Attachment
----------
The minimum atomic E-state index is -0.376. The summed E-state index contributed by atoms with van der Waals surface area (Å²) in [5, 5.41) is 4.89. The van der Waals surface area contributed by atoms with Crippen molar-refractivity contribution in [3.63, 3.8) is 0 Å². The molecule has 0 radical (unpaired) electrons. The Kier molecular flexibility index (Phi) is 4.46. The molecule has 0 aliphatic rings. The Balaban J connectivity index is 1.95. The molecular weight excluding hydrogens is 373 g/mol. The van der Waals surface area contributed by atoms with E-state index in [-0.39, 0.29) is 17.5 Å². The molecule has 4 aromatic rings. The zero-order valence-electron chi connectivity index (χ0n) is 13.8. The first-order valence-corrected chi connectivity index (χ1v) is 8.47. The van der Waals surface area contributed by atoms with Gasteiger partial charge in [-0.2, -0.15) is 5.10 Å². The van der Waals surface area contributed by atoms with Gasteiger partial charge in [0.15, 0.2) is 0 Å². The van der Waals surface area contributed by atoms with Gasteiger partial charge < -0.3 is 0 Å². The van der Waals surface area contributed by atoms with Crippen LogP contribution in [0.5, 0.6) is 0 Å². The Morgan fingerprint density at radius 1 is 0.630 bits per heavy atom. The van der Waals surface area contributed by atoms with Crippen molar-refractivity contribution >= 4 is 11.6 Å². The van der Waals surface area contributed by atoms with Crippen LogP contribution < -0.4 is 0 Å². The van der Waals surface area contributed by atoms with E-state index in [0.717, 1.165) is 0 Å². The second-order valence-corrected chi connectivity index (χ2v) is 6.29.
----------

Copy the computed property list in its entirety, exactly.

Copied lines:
The minimum atomic E-state index is -0.376. The summed E-state index contributed by atoms with van der Waals surface area (Å²) in [5, 5.41) is 4.89. The van der Waals surface area contributed by atoms with Crippen molar-refractivity contribution in [3.63, 3.8) is 0 Å². The molecule has 0 radical (unpaired) electrons. The Kier molecular flexibility index (Phi) is 4.46. The molecule has 0 aliphatic rings. The Balaban J connectivity index is 1.95. The molecular weight excluding hydrogens is 373 g/mol. The van der Waals surface area contributed by atoms with E-state index in [-0.39, 0.29) is 17.5 Å². The molecule has 4 aromatic rings. The zero-order valence-electron chi connectivity index (χ0n) is 13.8. The first-order valence-corrected chi connectivity index (χ1v) is 8.47. The van der Waals surface area contributed by atoms with Gasteiger partial charge in [-0.2, -0.15) is 5.10 Å². The van der Waals surface area contributed by atoms with Gasteiger partial charge in [0.15, 0.2) is 0 Å². The van der Waals surface area contributed by atoms with Gasteiger partial charge < -0.3 is 0 Å². The van der Waals surface area contributed by atoms with Crippen LogP contribution in [0.5, 0.6) is 0 Å². The Morgan fingerprint density at radius 1 is 0.630 bits per heavy atom. The van der Waals surface area contributed by atoms with Crippen molar-refractivity contribution >= 4 is 11.6 Å². The van der Waals surface area contributed by atoms with Crippen LogP contribution < -0.4 is 0 Å². The van der Waals surface area contributed by atoms with E-state index in [0.717, 1.165) is 0 Å². The second-order valence-corrected chi connectivity index (χ2v) is 6.29.